It's been a fair old while since Blogtastic has entertained a film review. Doubtless after reading this you will think the next one can't come late enough. Without further ado, here are my thoughts on Orphan, a film that explores what it would be like to be a family (made up of mum and dad, Kate and John, and a boy and a girl who i'm not even going to talk about) who adopt a sweet little girl (Esther) that turns out to be anything but.
It was a strange mix of (psychological) thriller and cringeworthily cliche horror. It's main skill seemed to reside in trying to 'lampoon' the 'traditional' shock moments in horror films (such as closing the fridge door/bathroom mirror etc), subverting some of the expectations. Maybe i'm being too cynical, but this didn't add anything to the film. It felt like a pastiche that tripped over its own laces.
Then there was the deadpan delivery of so much ridiculousness - a supposed nine-year old girl acting cuter than Joey Essex one minute, then speaking like a grizzled, middle-aged gangster the next. I know this is usually the point of 'this genre' (or these genres), to be far-fetched, but the twisty nature was too much really. The mention of a 'hormone imbalance' causing a thirty-three year old (with multiple scars around neck and wrists) to conceal herself as a young girl (with the help of ribbons and make-up) was plain silly. As for the motive - yeah she likes older men in relationships, fair enough, that happens to real people. But why pretend to be a pre-pubescent girl bent on murdering wives and families (burning down their house for a kind of twisted dessert) just to get a bit of nookie? And because it's such a superficial film, they missed out on the psychological depth of character that may have made us understand, perhaps even sympathise with, the eponymous antagonist. The fact that Esther (Isabelle Fuhrman) was in a mental asylum was supposed to make all this seem totally credible, but it just didn't. Add to this some extremely poor CGI (in some instances where it frankly wasn't needed in the slightest, such as Esther running) and made the suspension of disbelief harder than it already was. Which was impossible anyway.
I thought i noticed an allusion to The Shining toward the end, but the finale was so terrible that i must have been mistaken. There's this ridiculous 'showdown' (as there always has to be in these crappy churned out modern rubbish doofers) with a load of false endings to desperately ratchet up the tension that they couldn't write in using subtler methods. There was a bit where Kate (Vera Farmiga), seemingly kills the rampant Esther, only to run out the room and leave her alone before the police arrive. I immediately thought 'when help arrives, the body will have gone' and, of course, i was correct and totally unsurprised. Then there was a load of grapply-stabby action on a frozen lake that cracks, and plenty of 'oh, thank God she's dead OH WAIT NO SURPRISE STAB IN THE LEG!' moments. Really poor, they felt so contrived that i thought i was watching a Spanish soap opera (or something like that...).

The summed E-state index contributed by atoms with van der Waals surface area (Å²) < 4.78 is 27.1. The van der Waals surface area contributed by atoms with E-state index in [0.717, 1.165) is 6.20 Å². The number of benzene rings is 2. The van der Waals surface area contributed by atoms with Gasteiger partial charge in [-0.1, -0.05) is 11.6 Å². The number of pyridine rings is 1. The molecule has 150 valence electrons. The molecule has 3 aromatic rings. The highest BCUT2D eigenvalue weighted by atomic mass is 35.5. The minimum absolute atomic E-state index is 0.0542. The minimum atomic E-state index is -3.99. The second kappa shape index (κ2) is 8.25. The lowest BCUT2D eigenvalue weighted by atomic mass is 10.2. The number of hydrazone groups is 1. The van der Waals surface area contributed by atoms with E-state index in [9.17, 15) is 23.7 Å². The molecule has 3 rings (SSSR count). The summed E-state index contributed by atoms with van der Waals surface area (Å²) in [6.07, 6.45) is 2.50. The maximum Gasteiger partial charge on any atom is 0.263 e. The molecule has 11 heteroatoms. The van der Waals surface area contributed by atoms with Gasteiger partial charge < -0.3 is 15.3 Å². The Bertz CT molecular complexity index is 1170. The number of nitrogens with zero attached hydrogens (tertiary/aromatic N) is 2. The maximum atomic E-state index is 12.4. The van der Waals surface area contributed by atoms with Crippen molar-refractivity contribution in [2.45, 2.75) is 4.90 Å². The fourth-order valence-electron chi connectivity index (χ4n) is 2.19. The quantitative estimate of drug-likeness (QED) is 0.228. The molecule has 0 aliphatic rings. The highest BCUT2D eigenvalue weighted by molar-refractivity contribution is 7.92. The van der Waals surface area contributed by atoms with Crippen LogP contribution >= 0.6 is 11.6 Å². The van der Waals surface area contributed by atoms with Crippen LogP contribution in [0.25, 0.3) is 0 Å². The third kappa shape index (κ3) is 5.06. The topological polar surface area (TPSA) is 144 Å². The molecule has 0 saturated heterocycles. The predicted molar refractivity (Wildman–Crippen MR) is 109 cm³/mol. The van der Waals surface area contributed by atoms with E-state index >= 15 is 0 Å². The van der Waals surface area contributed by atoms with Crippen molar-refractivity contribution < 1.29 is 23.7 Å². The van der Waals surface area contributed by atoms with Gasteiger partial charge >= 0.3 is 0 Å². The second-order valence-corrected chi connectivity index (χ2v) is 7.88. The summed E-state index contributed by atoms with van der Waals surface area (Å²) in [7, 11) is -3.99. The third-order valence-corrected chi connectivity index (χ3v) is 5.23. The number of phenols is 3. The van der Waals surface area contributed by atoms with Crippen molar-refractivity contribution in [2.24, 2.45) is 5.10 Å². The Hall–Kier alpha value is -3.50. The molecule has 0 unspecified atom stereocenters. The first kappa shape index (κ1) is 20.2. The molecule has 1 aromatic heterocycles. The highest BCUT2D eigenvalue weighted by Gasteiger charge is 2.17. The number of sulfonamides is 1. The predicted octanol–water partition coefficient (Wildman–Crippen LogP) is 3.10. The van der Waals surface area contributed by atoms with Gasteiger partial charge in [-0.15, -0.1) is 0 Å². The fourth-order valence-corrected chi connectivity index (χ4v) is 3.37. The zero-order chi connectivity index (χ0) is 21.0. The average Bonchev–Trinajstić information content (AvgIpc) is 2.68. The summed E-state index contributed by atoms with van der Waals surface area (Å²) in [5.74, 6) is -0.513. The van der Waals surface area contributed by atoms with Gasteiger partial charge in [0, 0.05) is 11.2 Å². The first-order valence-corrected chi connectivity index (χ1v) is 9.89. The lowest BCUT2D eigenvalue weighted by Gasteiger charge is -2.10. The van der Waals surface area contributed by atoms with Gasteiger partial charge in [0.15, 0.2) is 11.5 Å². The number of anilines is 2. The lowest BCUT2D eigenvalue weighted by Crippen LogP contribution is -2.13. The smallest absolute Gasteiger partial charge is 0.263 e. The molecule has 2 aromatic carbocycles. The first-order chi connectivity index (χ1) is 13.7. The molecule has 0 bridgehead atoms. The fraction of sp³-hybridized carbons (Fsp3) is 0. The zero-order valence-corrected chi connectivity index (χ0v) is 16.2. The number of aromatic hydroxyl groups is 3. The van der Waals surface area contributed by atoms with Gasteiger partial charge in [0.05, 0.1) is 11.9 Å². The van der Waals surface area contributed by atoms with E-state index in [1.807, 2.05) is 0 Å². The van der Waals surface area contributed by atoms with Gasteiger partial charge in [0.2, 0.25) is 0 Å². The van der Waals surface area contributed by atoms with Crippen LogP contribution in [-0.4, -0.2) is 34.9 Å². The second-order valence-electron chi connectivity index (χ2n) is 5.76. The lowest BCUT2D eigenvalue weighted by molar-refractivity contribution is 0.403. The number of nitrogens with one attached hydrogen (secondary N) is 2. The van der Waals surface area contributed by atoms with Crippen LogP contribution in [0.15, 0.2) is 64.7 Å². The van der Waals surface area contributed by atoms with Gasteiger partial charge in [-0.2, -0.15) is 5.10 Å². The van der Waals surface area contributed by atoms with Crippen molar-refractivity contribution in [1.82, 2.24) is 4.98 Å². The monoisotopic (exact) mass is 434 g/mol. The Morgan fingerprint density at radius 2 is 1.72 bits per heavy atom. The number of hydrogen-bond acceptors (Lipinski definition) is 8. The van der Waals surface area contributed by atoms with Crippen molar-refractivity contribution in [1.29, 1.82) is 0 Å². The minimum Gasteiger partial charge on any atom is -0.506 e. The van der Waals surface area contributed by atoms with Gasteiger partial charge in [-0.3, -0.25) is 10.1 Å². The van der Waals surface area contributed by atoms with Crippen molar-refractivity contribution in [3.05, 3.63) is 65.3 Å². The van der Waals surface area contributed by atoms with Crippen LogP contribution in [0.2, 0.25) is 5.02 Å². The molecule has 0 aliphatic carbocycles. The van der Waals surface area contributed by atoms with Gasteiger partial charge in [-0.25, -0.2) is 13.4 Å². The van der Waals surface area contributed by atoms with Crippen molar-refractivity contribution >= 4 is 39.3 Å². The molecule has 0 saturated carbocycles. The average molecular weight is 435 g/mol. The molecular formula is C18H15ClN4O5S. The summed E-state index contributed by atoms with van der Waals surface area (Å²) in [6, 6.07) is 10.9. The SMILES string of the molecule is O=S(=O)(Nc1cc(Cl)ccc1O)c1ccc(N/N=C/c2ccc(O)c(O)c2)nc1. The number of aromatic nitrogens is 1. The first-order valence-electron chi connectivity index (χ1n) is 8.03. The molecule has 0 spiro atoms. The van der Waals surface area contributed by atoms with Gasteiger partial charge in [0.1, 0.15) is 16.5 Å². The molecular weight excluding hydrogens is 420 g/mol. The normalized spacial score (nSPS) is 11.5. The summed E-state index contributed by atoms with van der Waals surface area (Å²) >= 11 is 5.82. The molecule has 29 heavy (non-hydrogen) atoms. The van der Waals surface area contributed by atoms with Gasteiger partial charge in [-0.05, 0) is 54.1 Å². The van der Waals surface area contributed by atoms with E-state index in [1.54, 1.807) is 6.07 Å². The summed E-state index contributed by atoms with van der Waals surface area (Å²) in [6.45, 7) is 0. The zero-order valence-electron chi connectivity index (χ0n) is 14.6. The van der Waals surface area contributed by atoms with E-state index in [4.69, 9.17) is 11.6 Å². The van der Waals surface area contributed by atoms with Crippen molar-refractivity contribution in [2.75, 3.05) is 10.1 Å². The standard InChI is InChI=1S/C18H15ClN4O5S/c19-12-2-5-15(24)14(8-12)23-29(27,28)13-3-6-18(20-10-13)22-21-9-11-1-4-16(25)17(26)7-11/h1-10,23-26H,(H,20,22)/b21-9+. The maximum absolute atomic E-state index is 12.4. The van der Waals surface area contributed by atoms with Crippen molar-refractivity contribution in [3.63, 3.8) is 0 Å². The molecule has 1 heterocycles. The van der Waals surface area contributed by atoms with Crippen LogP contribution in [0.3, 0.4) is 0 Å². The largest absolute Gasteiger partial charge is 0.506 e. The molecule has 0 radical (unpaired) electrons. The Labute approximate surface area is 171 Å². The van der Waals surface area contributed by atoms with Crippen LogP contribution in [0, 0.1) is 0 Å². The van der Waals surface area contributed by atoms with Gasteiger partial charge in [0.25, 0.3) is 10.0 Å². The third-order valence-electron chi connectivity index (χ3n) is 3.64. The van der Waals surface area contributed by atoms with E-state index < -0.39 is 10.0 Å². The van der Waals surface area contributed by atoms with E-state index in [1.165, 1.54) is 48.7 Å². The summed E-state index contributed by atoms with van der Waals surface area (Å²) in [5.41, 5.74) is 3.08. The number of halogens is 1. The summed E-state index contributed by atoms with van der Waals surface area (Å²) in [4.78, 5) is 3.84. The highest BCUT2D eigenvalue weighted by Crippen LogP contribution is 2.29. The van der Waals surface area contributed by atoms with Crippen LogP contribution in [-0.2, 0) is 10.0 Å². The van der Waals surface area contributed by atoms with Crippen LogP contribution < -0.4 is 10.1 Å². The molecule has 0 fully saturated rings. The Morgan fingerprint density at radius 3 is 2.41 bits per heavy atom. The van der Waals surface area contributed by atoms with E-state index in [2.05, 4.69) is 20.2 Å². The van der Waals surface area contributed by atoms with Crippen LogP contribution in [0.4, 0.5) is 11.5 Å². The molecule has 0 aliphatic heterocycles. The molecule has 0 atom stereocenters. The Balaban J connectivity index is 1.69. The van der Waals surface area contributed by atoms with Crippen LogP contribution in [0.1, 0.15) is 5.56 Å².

The film was so confused between the realism of the social concerns (adoption, infertility, relationship stress) and the wholly unrealistic elements (the 'fantastic' - in terms of remoteness from reality, not positive evaluation - Oedipal horror involving unlikely events that carry on undetected for so long, all to the 'tension music' of strings and waterphones, no doubt borrowed from the last horror film that made a ton of money because its trailer looked half-decent). The result is an unconvincing film where, as you watch, you're not sure what it wants. Therefore you can't be sure if you're enjoying it, which means you're not.
Of course, i could go into the ridiculous minutiae, such as modern films' insistence on product placement. For example, when John (Peter Sarsgaard) pulls up to his house in a completely new, freshly polished SUV (the brand of which i won't dignify with a mention) in a world where all minor characters are driving rusted bangers around, it genuinely looks out of place. But i won't go into that. Instead i'll go into what the film does well. Be prepared for this. You ready?
Orphan exploits fear well. The gory dream sequence near the start will certainly try and scare you conceptually (and cheaply). The issue of parenthood and loss of offspring is such a rich emotional hotbed, and it is not dealt with gently here. If you are sensitive, you'll immediately be plunged into a sympathetic and nervous mood. Without that, you probably wouldn't even watch the film, but because it sucker-punched you at the start then maybe you'll invest in it more.